First days can be tough. Just ask recent Today Showaddition Megyn Kelly, haver of the worst first week at a new gig ever. Meghan McCain’s first day as a co-host on The View didn’t go as poorly as any of Megyn Kelly’s bad days, but things did get serious right away. That’s because McCain’s first day on the job happened right after Vice President Mike Pence spent his Sunday protesting the protests at a Colts/49ers game.
Pence attended the game, letting his followers on Twitter know by tweeting out a picture of himself at a game…from three years ago. He then left the game as soon as NFL players kneeled during the national anthem, which they have been doing in protest of continued police violence against black citizens and doubled down on in the past few weeks after the current administration said team owners have the right to fire players that protest (never mind that the right to protest is kinda what America was built on, but whatever). It’s also possible that Pence never even planned on watching the game, as reporters were told to not even bother with going into the stadium and Trump himself tweeted out that the whole thing was “long planned.” People are now asking if the whole thing was a stunt, and just how much that stunt cost tax payers (it ain’t cheap to fly the Vice President to a football game he doesn’t plan on sitting through).
There’s a lot to unpack in this news story, and the hosts of The View were up to the challenge on a Monday morning. Joy Behar said Pence was “kind of like a prop. Trump says do this, he does it. He’s like a little prop.”
Sara Haines didn’t understand why leaving the game was the answer, saying the whole thing was like a “pissing match”: “Even if you are someone who stands and puts your hand on your heart, you can do that next to someone kneeling. You don’t have to leave.”
Sunny Hostin said the whole thing was “un-American”: “For the government through Pence and the president to tell people and almost demand people not to exercise their constitutional rights, that’s very un-American.”
After three critiques of Pence, McCain–the outspoken conservative daughter of Senator John McCain–voiced her opinion and sided with the VP.
“I am a total red state girl, I come from Phoenix, Arizona and this has turned into a culture war,” said McCain. “For me, when I was 19 years old and my brother was 17, he deployed to Iraq the first time and it was the first time I ever framed an American flag. The American flag and the national anthem mean more to me than just symbolism. I’m deeply patriotic. It gave me solace. I think there’s a misunderstanding that I think we can have a conversation about both things while still respecting what the American flag and the national anthem mean to people like me.”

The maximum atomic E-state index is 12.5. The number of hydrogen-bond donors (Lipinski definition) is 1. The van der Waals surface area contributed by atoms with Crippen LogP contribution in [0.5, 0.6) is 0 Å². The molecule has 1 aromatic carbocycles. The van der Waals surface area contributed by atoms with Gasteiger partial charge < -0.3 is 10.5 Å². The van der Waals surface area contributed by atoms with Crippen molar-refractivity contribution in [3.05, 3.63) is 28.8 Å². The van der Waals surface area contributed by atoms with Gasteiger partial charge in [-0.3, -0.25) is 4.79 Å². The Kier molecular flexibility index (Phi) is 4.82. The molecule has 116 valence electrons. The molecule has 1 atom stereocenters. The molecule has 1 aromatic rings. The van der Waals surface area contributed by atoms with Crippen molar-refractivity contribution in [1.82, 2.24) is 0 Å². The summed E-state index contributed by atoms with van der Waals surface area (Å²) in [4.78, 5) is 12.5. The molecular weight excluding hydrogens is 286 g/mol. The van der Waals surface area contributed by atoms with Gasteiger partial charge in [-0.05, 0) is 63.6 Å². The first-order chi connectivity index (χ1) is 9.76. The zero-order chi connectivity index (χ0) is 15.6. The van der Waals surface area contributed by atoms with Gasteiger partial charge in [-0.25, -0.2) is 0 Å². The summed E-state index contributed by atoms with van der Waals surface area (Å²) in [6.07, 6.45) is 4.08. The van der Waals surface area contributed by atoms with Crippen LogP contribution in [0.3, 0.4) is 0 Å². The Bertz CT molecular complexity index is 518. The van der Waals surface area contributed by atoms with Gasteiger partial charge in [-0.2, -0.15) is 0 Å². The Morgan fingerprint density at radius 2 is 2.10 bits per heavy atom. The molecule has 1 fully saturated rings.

Behar pointed out that those soldiers, like her brother, are fighting and sometimes dying for our right to protest, which is a right these athletes are exercising in order to raise awareness of police violence (see: St. Louis, right now). McCain agreed with Behar there, but didn’t change her mind. “If I were there with Vice President Pence, I would walk out too. You have to understand how deeply tribal this is and how deeply cultural this is and to disrespect the flag in the way that they’re doing, I find offensive. That being said, they have the right to do it.” One assumes the football players could say the exact same thing, except they’d swap “disrespect the flag” with “shoot unarmed black men.”
In the end, Whoopi Goldberg got in the final word by saying that the American flag is extraordinary because “she understands standing and kneeling and she accepts both.” To hear Goldberg tell it, the flag sounds a lot more understanding than most of the people who claim to support it.
McCain’s first week as a permanent co-host on The View continues tomorrow, and knowing the way news cycles are today, odds are hot topics will still be scorching all week long.